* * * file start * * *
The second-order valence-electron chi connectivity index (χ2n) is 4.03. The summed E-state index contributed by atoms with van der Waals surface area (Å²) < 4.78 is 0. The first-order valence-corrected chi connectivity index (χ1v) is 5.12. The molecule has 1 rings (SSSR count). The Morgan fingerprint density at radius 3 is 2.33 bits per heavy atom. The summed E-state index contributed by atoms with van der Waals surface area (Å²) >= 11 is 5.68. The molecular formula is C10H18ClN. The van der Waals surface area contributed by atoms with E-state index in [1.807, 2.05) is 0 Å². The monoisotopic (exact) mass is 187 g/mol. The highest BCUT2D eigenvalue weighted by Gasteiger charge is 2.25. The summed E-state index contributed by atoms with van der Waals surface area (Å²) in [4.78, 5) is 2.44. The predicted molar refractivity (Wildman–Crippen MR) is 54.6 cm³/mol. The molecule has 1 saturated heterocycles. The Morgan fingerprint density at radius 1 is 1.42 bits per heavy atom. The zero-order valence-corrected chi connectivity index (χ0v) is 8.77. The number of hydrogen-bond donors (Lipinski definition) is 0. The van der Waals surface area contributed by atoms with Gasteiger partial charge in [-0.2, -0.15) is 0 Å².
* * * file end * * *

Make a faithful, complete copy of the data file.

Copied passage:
The second-order valence-electron chi connectivity index (χ2n) is 4.03. The summed E-state index contributed by atoms with van der Waals surface area (Å²) < 4.78 is 0. The first-order valence-corrected chi connectivity index (χ1v) is 5.12. The molecule has 1 rings (SSSR count). The Morgan fingerprint density at radius 3 is 2.33 bits per heavy atom. The summed E-state index contributed by atoms with van der Waals surface area (Å²) >= 11 is 5.68. The molecular formula is C10H18ClN. The van der Waals surface area contributed by atoms with E-state index in [1.807, 2.05) is 0 Å². The monoisotopic (exact) mass is 187 g/mol. The highest BCUT2D eigenvalue weighted by Gasteiger charge is 2.25. The summed E-state index contributed by atoms with van der Waals surface area (Å²) in [4.78, 5) is 2.44. The predicted molar refractivity (Wildman–Crippen MR) is 54.6 cm³/mol. The molecule has 1 saturated heterocycles. The Morgan fingerprint density at radius 1 is 1.42 bits per heavy atom. The zero-order valence-corrected chi connectivity index (χ0v) is 8.77. The number of hydrogen-bond donors (Lipinski definition) is 0. The van der Waals surface area contributed by atoms with Gasteiger partial charge in [-0.2, -0.15) is 0 Å².